MIRIAM PROPOSES ADOPTION OF BRAZIL'S BOLSA FAMILIA PROGRAMSen. Miriam Defensor Santiago, chair of the Senate Economic Affairs Committee, will file a bill providing conditional cash transfers (CCTs) to extremely poor families.
Dubbed as the Lingap Sikap Act of 2009, the bill aims to offer grants to impoverished households under the condition of committing to send their children to school regularly and bring them to health care centers for vaccination and check-ups, among others.
“Investing in our children will break the cycle of intergenerational transmission of poverty. As current poverty is addressed by the CCTs, future poverty will be reduced by ensuring the education and health of Filipino children,” Santiago said.
Santiago’s bill is inspired by the CCT progam from Brazil called Bolsa Familia, the program from which Department of Social Welfare and Development (DSWD) also based its current pro-poor Pantawid Pamilyang Pilipino Program (4Ps). DSWD Secretary Esperanza Cabral, who was part of the Philippine delegation to Brazil, said the government was very keen in expanding the 4Ps program in the country after their visit to the Latin American country.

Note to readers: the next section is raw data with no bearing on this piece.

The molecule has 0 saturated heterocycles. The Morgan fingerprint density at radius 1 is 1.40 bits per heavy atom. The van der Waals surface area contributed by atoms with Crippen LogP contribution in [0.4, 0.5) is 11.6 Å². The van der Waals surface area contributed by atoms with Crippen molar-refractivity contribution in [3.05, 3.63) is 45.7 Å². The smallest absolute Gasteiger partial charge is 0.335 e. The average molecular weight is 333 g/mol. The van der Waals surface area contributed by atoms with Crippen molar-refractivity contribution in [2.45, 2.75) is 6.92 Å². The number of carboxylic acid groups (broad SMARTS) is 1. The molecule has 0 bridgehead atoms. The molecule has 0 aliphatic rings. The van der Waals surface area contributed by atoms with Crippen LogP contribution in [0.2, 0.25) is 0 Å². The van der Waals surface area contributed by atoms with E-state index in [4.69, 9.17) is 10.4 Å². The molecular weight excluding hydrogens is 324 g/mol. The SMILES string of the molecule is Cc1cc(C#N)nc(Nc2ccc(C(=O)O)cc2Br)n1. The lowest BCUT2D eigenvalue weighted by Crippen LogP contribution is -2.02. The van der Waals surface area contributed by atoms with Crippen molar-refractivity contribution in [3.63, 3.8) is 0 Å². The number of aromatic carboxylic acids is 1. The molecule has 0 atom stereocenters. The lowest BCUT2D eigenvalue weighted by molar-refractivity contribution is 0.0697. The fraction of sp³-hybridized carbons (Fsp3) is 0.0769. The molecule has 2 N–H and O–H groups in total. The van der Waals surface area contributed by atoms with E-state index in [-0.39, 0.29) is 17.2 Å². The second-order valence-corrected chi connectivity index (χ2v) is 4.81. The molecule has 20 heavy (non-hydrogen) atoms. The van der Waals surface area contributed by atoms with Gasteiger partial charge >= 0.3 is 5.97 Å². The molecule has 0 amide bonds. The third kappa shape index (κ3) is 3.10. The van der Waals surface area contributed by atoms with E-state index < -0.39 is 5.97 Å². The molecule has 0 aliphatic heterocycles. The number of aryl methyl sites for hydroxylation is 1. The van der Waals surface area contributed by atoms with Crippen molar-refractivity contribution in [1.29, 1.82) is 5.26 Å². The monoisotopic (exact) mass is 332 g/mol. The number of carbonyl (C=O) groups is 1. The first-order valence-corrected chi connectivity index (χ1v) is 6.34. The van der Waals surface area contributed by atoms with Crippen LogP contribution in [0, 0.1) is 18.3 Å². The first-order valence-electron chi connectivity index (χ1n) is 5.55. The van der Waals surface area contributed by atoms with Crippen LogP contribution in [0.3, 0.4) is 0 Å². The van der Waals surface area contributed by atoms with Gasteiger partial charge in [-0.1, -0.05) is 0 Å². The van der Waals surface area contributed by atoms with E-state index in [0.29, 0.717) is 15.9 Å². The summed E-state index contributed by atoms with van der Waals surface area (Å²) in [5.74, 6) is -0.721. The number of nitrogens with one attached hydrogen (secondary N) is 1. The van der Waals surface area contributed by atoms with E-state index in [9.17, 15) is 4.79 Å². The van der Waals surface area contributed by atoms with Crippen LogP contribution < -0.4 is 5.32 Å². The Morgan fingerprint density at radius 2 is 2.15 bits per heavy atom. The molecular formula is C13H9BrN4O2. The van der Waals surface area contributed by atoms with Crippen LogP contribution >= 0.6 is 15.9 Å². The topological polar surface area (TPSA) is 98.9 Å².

“The passage of this bill will make the cash transfer program of the DSWD more permanent and long term,” said the senator.
Santiago said that the program will also strengthen and facilitate improvements in the government’s social welfare institutions, programs, and services.
The Bolsa Familia program in Brazil is considered the pioneer CCT program in Latin America. Its success triggered adoptions in several countries including Chile, Mexico, Indonesia, South Africa, Turkey, and Morocco. Aside from reducing poverty, it created a positive impact on the adult labor supply, reduced the malnutrition rate, and created an increase in total spending, food consumption, and education spending.